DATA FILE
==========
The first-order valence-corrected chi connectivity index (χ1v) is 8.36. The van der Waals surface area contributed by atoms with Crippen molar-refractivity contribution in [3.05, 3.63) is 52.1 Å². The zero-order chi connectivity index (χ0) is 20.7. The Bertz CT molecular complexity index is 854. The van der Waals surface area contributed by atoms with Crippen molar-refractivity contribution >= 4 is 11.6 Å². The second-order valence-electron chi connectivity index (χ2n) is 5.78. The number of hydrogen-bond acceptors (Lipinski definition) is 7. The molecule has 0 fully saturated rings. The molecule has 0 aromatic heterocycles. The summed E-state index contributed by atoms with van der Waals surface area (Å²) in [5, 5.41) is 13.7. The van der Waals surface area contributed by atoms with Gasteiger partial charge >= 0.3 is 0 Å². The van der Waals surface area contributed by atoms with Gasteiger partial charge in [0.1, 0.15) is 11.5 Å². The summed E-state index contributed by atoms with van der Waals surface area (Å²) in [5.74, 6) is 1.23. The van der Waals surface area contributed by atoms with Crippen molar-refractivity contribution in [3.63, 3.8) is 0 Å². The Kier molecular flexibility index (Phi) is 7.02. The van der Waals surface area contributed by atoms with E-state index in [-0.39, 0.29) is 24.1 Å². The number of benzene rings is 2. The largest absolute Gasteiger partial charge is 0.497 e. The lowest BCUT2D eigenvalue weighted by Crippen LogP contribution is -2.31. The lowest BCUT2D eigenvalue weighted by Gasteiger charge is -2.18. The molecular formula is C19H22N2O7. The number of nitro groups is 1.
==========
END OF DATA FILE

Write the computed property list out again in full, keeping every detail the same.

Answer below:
The first-order valence-corrected chi connectivity index (χ1v) is 8.36. The van der Waals surface area contributed by atoms with Crippen molar-refractivity contribution in [3.05, 3.63) is 52.1 Å². The zero-order chi connectivity index (χ0) is 20.7. The Bertz CT molecular complexity index is 854. The van der Waals surface area contributed by atoms with Crippen molar-refractivity contribution >= 4 is 11.6 Å². The second-order valence-electron chi connectivity index (χ2n) is 5.78. The number of hydrogen-bond acceptors (Lipinski definition) is 7. The molecule has 0 fully saturated rings. The molecule has 0 aromatic heterocycles. The summed E-state index contributed by atoms with van der Waals surface area (Å²) in [5, 5.41) is 13.7. The van der Waals surface area contributed by atoms with Gasteiger partial charge >= 0.3 is 0 Å². The van der Waals surface area contributed by atoms with Gasteiger partial charge in [0.1, 0.15) is 11.5 Å². The summed E-state index contributed by atoms with van der Waals surface area (Å²) in [5.74, 6) is 1.23. The van der Waals surface area contributed by atoms with Crippen molar-refractivity contribution in [3.63, 3.8) is 0 Å². The Kier molecular flexibility index (Phi) is 7.02. The van der Waals surface area contributed by atoms with E-state index in [-0.39, 0.29) is 24.1 Å². The number of benzene rings is 2. The largest absolute Gasteiger partial charge is 0.497 e. The lowest BCUT2D eigenvalue weighted by Crippen LogP contribution is -2.31. The lowest BCUT2D eigenvalue weighted by Gasteiger charge is -2.18. The molecular formula is C19H22N2O7. The number of nitro groups is 1.